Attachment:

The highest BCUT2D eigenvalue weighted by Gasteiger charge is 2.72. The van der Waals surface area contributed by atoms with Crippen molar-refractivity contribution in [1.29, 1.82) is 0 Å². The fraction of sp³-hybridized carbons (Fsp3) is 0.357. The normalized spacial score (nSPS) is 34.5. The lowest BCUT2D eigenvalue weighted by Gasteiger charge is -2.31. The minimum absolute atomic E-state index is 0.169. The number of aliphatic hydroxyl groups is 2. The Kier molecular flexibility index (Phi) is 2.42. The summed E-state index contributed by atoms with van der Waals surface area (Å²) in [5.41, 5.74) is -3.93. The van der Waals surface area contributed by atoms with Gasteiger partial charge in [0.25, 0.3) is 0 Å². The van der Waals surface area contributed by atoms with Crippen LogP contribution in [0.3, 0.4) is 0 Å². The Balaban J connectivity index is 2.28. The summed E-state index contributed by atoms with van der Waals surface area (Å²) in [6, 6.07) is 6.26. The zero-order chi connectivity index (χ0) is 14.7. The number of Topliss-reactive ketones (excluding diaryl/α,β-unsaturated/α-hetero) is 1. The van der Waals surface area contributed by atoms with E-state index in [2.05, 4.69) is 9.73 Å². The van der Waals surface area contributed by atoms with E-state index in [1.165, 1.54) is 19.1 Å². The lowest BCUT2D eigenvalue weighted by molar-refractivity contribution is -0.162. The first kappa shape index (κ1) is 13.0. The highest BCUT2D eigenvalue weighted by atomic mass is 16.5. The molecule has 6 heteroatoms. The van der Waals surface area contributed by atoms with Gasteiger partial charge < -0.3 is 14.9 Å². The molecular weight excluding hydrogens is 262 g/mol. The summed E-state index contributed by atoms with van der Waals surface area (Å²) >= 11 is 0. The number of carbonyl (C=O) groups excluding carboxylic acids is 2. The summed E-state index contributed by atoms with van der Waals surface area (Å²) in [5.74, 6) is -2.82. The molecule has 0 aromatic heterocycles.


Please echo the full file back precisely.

The highest BCUT2D eigenvalue weighted by Gasteiger charge is 2.72. The van der Waals surface area contributed by atoms with Crippen molar-refractivity contribution in [1.29, 1.82) is 0 Å². The fraction of sp³-hybridized carbons (Fsp3) is 0.357. The normalized spacial score (nSPS) is 34.5. The lowest BCUT2D eigenvalue weighted by Gasteiger charge is -2.31. The minimum absolute atomic E-state index is 0.169. The number of aliphatic hydroxyl groups is 2. The Kier molecular flexibility index (Phi) is 2.42. The summed E-state index contributed by atoms with van der Waals surface area (Å²) in [5.41, 5.74) is -3.93. The van der Waals surface area contributed by atoms with Gasteiger partial charge in [0.25, 0.3) is 0 Å². The van der Waals surface area contributed by atoms with Crippen LogP contribution in [0.3, 0.4) is 0 Å². The Balaban J connectivity index is 2.28. The summed E-state index contributed by atoms with van der Waals surface area (Å²) in [6, 6.07) is 6.26. The zero-order chi connectivity index (χ0) is 14.7. The number of Topliss-reactive ketones (excluding diaryl/α,β-unsaturated/α-hetero) is 1. The van der Waals surface area contributed by atoms with E-state index in [2.05, 4.69) is 9.73 Å². The van der Waals surface area contributed by atoms with E-state index in [1.165, 1.54) is 19.1 Å². The lowest BCUT2D eigenvalue weighted by molar-refractivity contribution is -0.162. The first kappa shape index (κ1) is 13.0. The highest BCUT2D eigenvalue weighted by atomic mass is 16.5. The molecule has 6 heteroatoms. The van der Waals surface area contributed by atoms with Gasteiger partial charge < -0.3 is 14.9 Å². The molecular weight excluding hydrogens is 262 g/mol. The summed E-state index contributed by atoms with van der Waals surface area (Å²) >= 11 is 0. The number of carbonyl (C=O) groups excluding carboxylic acids is 2. The summed E-state index contributed by atoms with van der Waals surface area (Å²) in [5.74, 6) is -2.82. The molecule has 0 aromatic heterocycles.